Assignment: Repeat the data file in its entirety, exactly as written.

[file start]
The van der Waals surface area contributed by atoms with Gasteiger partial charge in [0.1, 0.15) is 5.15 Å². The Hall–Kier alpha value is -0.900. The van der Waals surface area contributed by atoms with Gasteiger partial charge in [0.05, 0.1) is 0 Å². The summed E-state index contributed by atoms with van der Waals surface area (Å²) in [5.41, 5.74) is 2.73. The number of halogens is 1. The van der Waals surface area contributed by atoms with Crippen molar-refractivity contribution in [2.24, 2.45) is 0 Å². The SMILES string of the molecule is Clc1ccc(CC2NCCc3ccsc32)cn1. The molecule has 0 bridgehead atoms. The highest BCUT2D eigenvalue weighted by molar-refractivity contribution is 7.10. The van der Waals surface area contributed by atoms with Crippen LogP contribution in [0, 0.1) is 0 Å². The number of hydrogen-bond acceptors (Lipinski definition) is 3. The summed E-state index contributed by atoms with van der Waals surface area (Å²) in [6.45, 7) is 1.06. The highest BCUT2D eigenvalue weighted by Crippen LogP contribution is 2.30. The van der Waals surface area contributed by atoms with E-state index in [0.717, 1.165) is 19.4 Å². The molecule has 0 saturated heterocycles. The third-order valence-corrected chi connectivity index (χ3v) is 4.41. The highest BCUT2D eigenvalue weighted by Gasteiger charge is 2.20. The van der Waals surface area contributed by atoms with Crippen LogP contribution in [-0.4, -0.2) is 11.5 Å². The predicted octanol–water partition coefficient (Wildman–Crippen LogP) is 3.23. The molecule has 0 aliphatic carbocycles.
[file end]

The van der Waals surface area contributed by atoms with Gasteiger partial charge in [0.1, 0.15) is 5.15 Å². The Hall–Kier alpha value is -0.900. The van der Waals surface area contributed by atoms with Gasteiger partial charge in [0.05, 0.1) is 0 Å². The summed E-state index contributed by atoms with van der Waals surface area (Å²) in [5.41, 5.74) is 2.73. The number of halogens is 1. The van der Waals surface area contributed by atoms with Crippen molar-refractivity contribution in [2.24, 2.45) is 0 Å². The SMILES string of the molecule is Clc1ccc(CC2NCCc3ccsc32)cn1. The molecule has 0 bridgehead atoms. The highest BCUT2D eigenvalue weighted by molar-refractivity contribution is 7.10. The van der Waals surface area contributed by atoms with Crippen LogP contribution in [0, 0.1) is 0 Å². The number of hydrogen-bond acceptors (Lipinski definition) is 3. The summed E-state index contributed by atoms with van der Waals surface area (Å²) in [6.45, 7) is 1.06. The highest BCUT2D eigenvalue weighted by Crippen LogP contribution is 2.30. The van der Waals surface area contributed by atoms with E-state index in [0.717, 1.165) is 19.4 Å². The molecule has 0 saturated heterocycles. The third-order valence-corrected chi connectivity index (χ3v) is 4.41. The highest BCUT2D eigenvalue weighted by Gasteiger charge is 2.20. The van der Waals surface area contributed by atoms with Crippen LogP contribution in [-0.4, -0.2) is 11.5 Å². The predicted octanol–water partition coefficient (Wildman–Crippen LogP) is 3.23. The molecule has 0 aliphatic carbocycles.